Professor Nils W. Lund
Dean and Biblical Scholar at North Park (1922-54)
For many such as myself, the Nils W. Lund Memorial Lectureship held annually at North Park Theological Seminary here in Chicago is a real treat. It provides an opportunity for faculty, students, and friends of the seminary to hear first-class scholars speak on the salient cultural issues of our day and offer a theological response from, and for, the Christian church. This year, following the theme of the Symposium for the Theological Interpretation of Scripture on Race and Racism, North Park Theological Seminary has invited Associate Professor of Old Testament Bo Lim from Seattle Pacific University, and Professor of Biblical Studies Emerson Powry to be our plenary speakers. 

   CovTV, the media division of the Evangelical Covenant Church, kindly live-streamed and recorded the lectures, which are posted below. The first lecture (Wed Nov 3) by Dr. Lim is entitled: “A Tale of Romance or Spousal Abuse?: Love and Violence in the Book of Hosea” where he works through the violent sexual metaphors used by prophets to describe God’s judgment on Israel and the nations.

There is a problem with the audio, so scroll for ward to 1:37

The 2nd Lecture is entitled: “Prophetic Ministry Among Exiles: The Contribution of Asian and Latino/a American Biblical Interpretation.”  Concerning the latter, Bo does an excellent job surveying the history of interpretation on the problem of exile, frames exilic discourse in the Old Testament with sociological models that help us recognize different types of emmigration/exile patterns (some forced by conquest; others voluntary), and then carefully argues how modern immigration movements by Asian and Latino/a Americans parallel ancient exile patterns, when the analogues fall apart, and why exilic texts speak powerfully to immigrant communities. 

    The following day (Thu Nov 4), Dr. Powry gave his first lecture covering the New Testament canon on the topic: “The Pastor’s Counsel to Enslaved Christians.” Emerson focuses not only on the interpretation of biblical texts concerning ancient slavery at the advent of early Christianity but provides insights on the history of the texts’ reception, especially among African American congregations, and the latter’s own painful history of slavery in the United States.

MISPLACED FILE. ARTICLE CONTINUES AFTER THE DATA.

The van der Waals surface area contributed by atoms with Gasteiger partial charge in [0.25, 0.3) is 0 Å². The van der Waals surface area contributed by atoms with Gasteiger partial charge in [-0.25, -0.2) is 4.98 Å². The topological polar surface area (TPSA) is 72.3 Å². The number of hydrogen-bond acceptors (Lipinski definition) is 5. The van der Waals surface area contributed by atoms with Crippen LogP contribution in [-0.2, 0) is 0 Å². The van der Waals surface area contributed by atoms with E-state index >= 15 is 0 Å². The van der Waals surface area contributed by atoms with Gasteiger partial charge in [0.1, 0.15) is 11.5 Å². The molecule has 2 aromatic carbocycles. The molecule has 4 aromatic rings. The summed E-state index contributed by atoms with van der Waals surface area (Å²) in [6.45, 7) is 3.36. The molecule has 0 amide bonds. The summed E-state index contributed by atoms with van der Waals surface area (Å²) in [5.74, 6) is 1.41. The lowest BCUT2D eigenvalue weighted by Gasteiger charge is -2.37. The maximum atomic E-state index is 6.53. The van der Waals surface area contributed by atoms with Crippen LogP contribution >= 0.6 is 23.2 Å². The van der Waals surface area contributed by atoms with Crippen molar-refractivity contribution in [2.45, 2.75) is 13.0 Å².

The 1st lecture begins at 14:57

Both the 1st and 2nd lectures are in the same video clip, but jump to 14:57 for the 1st lecture without the introduction, and for the 2nd lecture, scroll to 1:52:11.

This is the same video but the 2nd lecture begins at 1:52:11

Concerning the 2nd lecture entitled “‘Slaves of God’: Another Look at Paul’s (Ironic) Identity Marker,” Emerson investigates Paul’s use of the self-designation “slave of [Jesus] Christ” (δοῦλος Χριστοῦ Ἰησοῦ; Rom 1:1; also Gal 1:10; Phil 1:1) and challenges the idea that Paul somehow tries to redeem the metaphorical use of the term δοῦλος by adding a measure of dignity to it since the worth of the slave is attached to the (high/glorious) stature of the Master himself (contra the classic thesis of Dale Martin’s Slavery as Salvation – 1990). Provocatively, Dr. Powry argues that Paul did not remove the shame component intrinsic to ancient forms of slavery. Theologically, Paul was challenging his congregation that the cost of following Christ and declaring Christ as Lord meant, in fact, that the Christian will experience shame, suffering, and indignation. The faithful Christian is not spared from the shame associated with being a slave (of Christ) or the cross-bearing life. That was a stunning challenge!
    I hope the links above make these four lectures readily accessible to you. Enjoy and be blessed! MJL